I don’t have many pictures of Medellín.
As I click through my Colombia photo album I’m surprised and disappointed at how few photos there are of this city – this city which, at the time, made such an impression on me. Thinking back I remember that during my stay in Medellín it rained almost non-stop; perhaps this was why I was less ready with my camera? Thinking back further I remember the explicit warning that the manager of our hostel gave us upon our arrival: “Turn right and you are safe, turn left and you are not safe”.
Immediately on edge, I remember feeling as though I was walking a tightrope: one wrong turning, a couple of blocks too far, a slight misjudgement and I would lose my balance and topple into a dangerous situation.
I wish I could say it was just because of the rain that I left my camera behind, but I think I had, in fact, let Medellín’s reputation get the better of me. And how unfair that was – on both of us.
Catching up on the Netflix series Narcos is what prompted me to look back at photos of Medellín: as the city’s painful history is laid out and the noble politicians speak of peace I am reminded that Colombia is a country still in search of it.
While the country as a whole continues to work towards a better future for its people, Medellín appears to have laid down the gauntlet in this regard. I am too young to remember the Colombia of the late 80s and early 90s, but I can understand and appreciate the transformation that this city has undergone and the quiet determination it has taken to reclaim its urban spaces.
During the past decade a regeneration project has been undertaken and the city’s residents have taken back the power that was long held by the violent drug cartels. Public places that were once ‘no-go’ areas have become libraries, art galleries, meeting points. The outlying slums have been brought into the city by the revolutionary Metro Cable – a public transportation system which doubles up as a tourist attraction. Residents of Medellín’s hillside shantytowns, which were once so isolated, can now easily access the city centre and be part of the urban community.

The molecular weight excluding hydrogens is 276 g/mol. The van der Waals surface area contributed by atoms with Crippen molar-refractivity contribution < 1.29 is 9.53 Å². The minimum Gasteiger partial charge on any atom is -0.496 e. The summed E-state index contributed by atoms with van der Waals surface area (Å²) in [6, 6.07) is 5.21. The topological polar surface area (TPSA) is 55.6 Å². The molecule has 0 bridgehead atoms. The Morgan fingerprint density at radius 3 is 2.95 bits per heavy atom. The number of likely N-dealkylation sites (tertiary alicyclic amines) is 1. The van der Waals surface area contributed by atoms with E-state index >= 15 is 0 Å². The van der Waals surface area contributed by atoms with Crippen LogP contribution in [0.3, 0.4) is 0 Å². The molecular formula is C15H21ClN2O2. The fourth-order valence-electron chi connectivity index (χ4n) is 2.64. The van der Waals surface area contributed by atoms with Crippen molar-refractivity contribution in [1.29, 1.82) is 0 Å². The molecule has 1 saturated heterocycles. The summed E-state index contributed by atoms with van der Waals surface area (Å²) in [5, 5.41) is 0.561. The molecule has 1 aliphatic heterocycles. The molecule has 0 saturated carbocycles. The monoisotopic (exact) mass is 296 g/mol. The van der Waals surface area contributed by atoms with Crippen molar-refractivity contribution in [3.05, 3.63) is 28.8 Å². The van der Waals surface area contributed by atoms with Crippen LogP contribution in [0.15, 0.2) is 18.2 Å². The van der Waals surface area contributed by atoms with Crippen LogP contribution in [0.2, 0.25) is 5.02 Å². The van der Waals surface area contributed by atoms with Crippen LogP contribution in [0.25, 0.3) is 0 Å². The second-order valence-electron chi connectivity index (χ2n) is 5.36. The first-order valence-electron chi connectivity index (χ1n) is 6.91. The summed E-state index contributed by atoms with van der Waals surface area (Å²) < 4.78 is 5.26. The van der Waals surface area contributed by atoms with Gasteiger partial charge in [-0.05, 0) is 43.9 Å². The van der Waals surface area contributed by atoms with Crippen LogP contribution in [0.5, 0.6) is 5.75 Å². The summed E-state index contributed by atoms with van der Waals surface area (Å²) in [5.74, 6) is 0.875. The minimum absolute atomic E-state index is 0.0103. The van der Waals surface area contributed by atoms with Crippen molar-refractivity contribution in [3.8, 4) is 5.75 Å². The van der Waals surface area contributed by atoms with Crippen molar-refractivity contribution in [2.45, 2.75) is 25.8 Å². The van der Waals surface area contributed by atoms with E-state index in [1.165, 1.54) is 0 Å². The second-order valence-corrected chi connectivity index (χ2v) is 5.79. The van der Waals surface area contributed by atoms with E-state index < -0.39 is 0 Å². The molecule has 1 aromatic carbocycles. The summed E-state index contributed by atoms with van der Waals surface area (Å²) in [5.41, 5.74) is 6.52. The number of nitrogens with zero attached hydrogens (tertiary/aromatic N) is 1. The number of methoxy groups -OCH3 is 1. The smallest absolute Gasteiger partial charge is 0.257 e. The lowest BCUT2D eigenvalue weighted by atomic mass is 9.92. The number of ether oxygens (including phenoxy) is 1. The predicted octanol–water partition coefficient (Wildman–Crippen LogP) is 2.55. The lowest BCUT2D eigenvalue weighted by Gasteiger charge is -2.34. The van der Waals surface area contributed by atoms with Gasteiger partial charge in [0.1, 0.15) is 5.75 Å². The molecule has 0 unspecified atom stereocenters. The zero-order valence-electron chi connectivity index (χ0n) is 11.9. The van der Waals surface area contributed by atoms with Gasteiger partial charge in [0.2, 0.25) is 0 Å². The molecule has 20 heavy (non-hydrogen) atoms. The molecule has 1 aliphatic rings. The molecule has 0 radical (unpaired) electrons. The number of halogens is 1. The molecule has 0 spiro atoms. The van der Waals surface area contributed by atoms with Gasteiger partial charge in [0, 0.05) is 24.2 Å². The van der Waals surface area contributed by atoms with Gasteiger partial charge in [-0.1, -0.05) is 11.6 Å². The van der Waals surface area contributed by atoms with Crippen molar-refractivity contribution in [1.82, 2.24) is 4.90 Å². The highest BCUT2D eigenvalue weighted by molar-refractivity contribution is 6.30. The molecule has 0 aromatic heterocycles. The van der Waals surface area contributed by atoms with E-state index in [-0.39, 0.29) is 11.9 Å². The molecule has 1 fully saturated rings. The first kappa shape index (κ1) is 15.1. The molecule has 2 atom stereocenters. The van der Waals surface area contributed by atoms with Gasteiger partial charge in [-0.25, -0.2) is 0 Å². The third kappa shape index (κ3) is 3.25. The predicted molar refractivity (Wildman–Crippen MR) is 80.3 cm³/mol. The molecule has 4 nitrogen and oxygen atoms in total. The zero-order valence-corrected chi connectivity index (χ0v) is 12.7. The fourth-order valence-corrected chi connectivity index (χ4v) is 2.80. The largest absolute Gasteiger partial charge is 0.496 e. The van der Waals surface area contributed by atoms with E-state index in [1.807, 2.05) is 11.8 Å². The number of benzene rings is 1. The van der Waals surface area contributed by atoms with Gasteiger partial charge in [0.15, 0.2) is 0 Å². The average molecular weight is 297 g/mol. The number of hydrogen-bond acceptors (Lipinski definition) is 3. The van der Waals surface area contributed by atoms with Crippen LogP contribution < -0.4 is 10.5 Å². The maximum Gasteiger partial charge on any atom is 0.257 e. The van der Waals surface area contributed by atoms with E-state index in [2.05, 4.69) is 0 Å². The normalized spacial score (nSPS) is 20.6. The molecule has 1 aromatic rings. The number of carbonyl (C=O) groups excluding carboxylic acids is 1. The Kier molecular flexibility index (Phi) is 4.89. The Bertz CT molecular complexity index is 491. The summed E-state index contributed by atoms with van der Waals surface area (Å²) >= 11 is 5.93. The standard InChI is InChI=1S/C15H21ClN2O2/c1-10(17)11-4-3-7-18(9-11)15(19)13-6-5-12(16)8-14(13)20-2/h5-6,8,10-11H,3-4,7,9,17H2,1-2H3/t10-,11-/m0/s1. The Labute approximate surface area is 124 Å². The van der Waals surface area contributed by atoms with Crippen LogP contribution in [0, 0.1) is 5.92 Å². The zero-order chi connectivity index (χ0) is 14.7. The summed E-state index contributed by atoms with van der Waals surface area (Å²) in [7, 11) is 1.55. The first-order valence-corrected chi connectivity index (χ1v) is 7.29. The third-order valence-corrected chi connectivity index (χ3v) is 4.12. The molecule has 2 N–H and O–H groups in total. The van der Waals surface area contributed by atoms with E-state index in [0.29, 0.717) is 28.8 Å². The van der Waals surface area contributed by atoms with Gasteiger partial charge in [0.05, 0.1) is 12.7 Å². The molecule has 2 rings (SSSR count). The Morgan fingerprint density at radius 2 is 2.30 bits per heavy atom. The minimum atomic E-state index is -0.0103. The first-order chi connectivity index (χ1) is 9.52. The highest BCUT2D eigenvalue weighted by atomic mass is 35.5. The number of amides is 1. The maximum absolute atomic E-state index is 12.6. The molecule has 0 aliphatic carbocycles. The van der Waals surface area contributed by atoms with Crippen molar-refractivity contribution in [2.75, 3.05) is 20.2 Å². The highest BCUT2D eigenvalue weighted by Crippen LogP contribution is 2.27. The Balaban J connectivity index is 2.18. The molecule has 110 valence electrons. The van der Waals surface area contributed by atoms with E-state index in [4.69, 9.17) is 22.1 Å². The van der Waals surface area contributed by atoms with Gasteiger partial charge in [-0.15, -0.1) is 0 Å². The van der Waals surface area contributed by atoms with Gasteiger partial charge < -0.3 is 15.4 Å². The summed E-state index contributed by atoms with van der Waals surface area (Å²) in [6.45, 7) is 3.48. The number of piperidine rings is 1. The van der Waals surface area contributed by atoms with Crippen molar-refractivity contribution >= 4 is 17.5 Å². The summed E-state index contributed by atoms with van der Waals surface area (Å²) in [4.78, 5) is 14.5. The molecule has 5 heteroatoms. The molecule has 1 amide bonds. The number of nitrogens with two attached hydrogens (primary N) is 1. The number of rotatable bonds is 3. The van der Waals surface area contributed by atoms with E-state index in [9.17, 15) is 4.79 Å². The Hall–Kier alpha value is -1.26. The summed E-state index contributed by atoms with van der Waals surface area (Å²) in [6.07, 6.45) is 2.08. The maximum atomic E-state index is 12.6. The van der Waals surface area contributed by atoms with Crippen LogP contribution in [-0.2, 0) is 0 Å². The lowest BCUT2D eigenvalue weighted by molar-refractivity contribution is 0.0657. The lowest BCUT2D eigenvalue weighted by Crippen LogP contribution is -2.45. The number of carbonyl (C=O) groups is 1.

There are still reminders of the city’s sad past: in the Plaza de San Antonio stand two oversized metal birds – both are exaggerated in shape and identical except for one thing. The artist Fernando Botero, one of Medellín’s most celebrated sons, donated the first ‘bird of peace’ to the city in 1994. Just one year later a terrorist group planted a bomb in the square which exploded during a concert killing 23 people; the sculpture was destroyed too. Rather than remove the original bird, it was decided that it would stay exactly where it was, its gaping holes and twisted metal a tribute to the victims whose lives were taken in this senseless act of violence. In 2000, Botero provided it with a mate and today both birds of peace stand next to one another as a poignant metaphor for Medellín itself.
I found Medellín to be an inspirational and aspirational place. Rising from the ashes of a violent fire it has emerged stronger and more resilient. It has created for itself a new identity, one which I hope will overshadow what has come before.
Bright, innovative and progressive. That was my impression of Medellín. I just wish I had more pictures to prove it…